While Downfall is the clear No. 1, the numbering for the rest of the Top 10 list is somewhat arbitrary. In fact, I could probably have swapped out some of the Top 10 for some of the "honorable mentions." It was just a really good year in filmmaking.
2. A History of Violence
A History of Violence does something that very few films do: It manages to be both fun to watch and intellectually rigorous. Essentially, it's an entertaining action film that's also a film about what's wrong with entertaining action films. Director David Cronenberg produces a chilling commentary on the way the simple resort to violence in our mass media-influenced culture. The film's self-consciousness not only doesn't interfere with the story; it enhances it by increasing the intensity. A number of people have told me they thought that A History of Violence offered violence as a solution, but I really think they weren't paying attention. I thought the end of the film was tragic and tense; they thought everything had returned to normal. But then I'm pretty sure that's why the movie cuts to black so abruptly in the middle of the last scene: so that the viewers are forced to decide for themselves what the final outcome will be.
3. Grizzly Man
Grizzly Man was oddly similar to History of Violence in that both films asked a lot of the audience, presented conflicting points of view and did not offer a single, simple solution. Filmmaker Werner Herzog found a perfect documentary subject in Timothy Treadwell, a semi-delusional man who thought he was the guardian of Alaska's brown bears. Living in the woods with his animal friends, Treadwell expounds a romantic view of nature. Then he gets eaten by a bear. In presenting the footage, Herzog uses voiceover to present his own view of nature: that it's a horrid place where bears will eat you. And yet, Herzog doesn't overvalue his own opinion and presents documentary evidence to support Treadwell's contrary view. Not only is this courageous and unusual; it's also great filmmaking.
4. Last Days and
Last Days and Jarhead both had an extreme quiet to them, or at least Jarhead had it up to a point. Again, these are films that present problems, not answers. Last Days was one of the most beautifully shot films I've ever seen, and it's not the kind of shallow photographic beauty you see in Merchant/Ivory films. Instead, each slow, rich shot is integral to the story. In fact, the shot usually is the story, as Last Days isn't about plot, but about the texture of an experience. With this film, Gus Van Zant has made three tremendous works of art in a row.
Jarhead isn't really in Last Days' league, but again, some incredibly captivating cinematography serves to present a mood in the place of a story. The acting in Jarhead is also top-notch, and the script is artificial in the best possible way.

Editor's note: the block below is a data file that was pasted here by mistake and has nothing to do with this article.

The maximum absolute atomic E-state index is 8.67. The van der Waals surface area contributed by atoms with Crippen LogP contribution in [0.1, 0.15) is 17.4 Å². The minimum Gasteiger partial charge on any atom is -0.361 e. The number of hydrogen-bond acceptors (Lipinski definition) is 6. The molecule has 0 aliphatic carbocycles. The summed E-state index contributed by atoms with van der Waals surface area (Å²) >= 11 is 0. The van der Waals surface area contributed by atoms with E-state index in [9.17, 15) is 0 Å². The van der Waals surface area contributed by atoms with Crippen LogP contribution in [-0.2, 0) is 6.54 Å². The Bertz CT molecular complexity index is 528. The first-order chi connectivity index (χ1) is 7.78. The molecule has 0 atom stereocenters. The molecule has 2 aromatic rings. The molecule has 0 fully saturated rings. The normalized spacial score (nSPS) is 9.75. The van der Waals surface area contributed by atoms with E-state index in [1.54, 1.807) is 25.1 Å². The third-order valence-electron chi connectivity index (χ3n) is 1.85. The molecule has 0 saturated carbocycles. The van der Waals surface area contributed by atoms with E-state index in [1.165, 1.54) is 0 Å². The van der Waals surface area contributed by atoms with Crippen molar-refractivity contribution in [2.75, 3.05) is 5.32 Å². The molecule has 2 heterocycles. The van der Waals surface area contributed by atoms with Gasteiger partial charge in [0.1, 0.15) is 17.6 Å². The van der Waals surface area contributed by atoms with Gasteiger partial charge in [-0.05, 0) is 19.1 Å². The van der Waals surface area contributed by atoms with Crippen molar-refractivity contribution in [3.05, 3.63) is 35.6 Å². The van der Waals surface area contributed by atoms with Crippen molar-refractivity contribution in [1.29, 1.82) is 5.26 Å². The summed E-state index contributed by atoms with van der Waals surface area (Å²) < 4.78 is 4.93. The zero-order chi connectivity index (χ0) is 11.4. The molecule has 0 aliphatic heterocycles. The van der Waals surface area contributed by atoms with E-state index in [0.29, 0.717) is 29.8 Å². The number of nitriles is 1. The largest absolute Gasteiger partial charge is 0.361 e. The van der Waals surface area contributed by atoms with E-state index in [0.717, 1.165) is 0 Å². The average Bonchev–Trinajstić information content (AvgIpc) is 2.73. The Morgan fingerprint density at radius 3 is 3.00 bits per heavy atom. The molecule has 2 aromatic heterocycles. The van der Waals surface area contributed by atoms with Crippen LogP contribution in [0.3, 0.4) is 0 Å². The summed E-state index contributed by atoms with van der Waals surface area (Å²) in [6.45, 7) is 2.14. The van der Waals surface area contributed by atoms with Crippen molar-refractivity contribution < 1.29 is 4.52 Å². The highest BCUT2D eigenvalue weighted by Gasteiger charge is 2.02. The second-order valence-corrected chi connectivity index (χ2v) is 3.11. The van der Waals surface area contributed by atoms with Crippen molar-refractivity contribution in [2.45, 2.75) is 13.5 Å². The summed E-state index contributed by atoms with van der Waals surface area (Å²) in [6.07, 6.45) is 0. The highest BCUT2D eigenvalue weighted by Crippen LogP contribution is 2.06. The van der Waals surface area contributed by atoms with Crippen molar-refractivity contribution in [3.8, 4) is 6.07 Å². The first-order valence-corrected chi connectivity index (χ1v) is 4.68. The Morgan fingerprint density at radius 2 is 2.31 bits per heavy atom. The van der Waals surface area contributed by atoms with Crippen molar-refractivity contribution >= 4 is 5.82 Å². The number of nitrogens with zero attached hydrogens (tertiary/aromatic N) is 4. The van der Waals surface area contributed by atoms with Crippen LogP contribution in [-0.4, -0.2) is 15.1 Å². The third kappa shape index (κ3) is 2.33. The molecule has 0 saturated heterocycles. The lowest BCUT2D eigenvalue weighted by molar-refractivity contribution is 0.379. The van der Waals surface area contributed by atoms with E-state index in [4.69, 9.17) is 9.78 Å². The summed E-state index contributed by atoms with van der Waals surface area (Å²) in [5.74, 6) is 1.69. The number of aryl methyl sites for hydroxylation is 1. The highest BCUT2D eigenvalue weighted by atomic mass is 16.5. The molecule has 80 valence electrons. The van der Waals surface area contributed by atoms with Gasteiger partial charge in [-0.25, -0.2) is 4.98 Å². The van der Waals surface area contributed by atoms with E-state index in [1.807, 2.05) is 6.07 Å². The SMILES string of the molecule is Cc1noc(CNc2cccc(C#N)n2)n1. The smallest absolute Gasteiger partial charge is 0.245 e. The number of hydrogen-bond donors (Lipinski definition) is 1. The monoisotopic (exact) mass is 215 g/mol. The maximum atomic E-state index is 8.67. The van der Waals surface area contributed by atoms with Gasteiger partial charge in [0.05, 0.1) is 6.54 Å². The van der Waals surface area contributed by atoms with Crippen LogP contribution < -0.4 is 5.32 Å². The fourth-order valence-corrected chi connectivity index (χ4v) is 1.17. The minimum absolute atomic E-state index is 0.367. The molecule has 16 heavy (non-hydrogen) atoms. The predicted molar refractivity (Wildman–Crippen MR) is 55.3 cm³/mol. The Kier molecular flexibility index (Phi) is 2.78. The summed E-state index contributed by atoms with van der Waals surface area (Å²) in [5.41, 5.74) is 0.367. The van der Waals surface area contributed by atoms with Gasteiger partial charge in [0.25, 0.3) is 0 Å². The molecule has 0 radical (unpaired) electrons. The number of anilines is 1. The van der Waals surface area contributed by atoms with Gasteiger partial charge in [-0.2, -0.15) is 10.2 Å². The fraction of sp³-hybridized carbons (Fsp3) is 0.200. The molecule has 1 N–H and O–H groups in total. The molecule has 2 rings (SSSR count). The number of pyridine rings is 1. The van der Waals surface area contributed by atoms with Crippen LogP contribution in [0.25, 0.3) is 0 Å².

These films feature the two best cinematographers currently working in American film: Harris Savides on Last Days and Roger Deakins on Jarhead. I'd watch any film either of those guys shot, even if it was directed by Nora Ephron and starred Ben Affleck.
This is a textbook case of how to make a documentary. Rule No. 1: Find a story! You can't just throw a bunch of footage on screen in any old order! It's amazing how many documentaries fail to organize their material into a narrative. Murderball finds a series of great tales in the stories of the quadriplegic men who play brutal games of rugby in their Mad Max-style wheelchairs. And, in sharp contradistinction to Emmanuel's Gift, this film presents its disabled stars as complex people who are just as likely to be horrid assholes as inspiring role models. Yeah, it's not quite as simple and condescending, but it makes for better cinema.
6. The Squid and the Whale and 7. Me and You and Everyone We Know
The Squid and the Whale and Me and You and Everyone We Know are both about human emotions and troubled romantic relationships, and both manage to cover these well-covered themes in ways that are novel and genuine. I really liked the way everyone in Squid and Whale was deeply flawed, and the dialogue in that film is some of the best I've ever heard. Me and You does something very rare: It manages to be both an experimental art film (not an art-house "genre" art film, but rather a film that seeks out new ways of expression and representation) and a touching, even somewhat corny, romance. Plus, it's tremendously entertaining, which is something that a number of big-budget films aimed solely at entertainment failed at this year. (I'm looking at you, King Kong!)
9. Mysterious Skin
That someone could make a movie about child molestation without resorting to simple finger-wagging, while still conveying the horror and moral weight of the situation, is pretty surprising, especially in modern America. Not only did writer/director Gregg Araki do it, but he also made it look amazing. The performances in this film were some of the best of the year, with Joseph Gordon-Levitt and Michelle Trachtenberg showing a depth that their junk-TV roots never revealed. Cinematographer Steve Gainer's style can best be described as "rich." The colors are super-saturated; the skin tones are deep, and the information content in any given shot is perfectly balanced. I really want to see more work by him, especially if he's collaborating on something as challenging as Mysterious Skin.
Finally, there's Capote, which I'm including at No. 10 only because the acting was overwhelmingly amazing. I think the directing was a little weak. A lot of people focused on Philip Seymour Hoffman's immersive turn as Capote, or the scene-stealing work of Clifton Collins Jr. as convicted murderer Perry Smith, but for me, it was the quiet performances of Catherine Keener and especially Bruce Greenwood that made this movie. Both of them epitomize the idea of "supporting actor" by pushing the focus onto Hoffman. Their performances are extremely subtle and nuanced, but never showy. It's fine for Hoffman to hog the spotlight in this picture, because he's playing a spotlight-hog, but for Greenwood to pull off his role as Capote's overshadowed lover Jack Dunphy, he has to allow himself to be overshadowed, and yet to evince the sense that he is both uncomfortable with and accepting of that. Definitely one of the best performances of the year.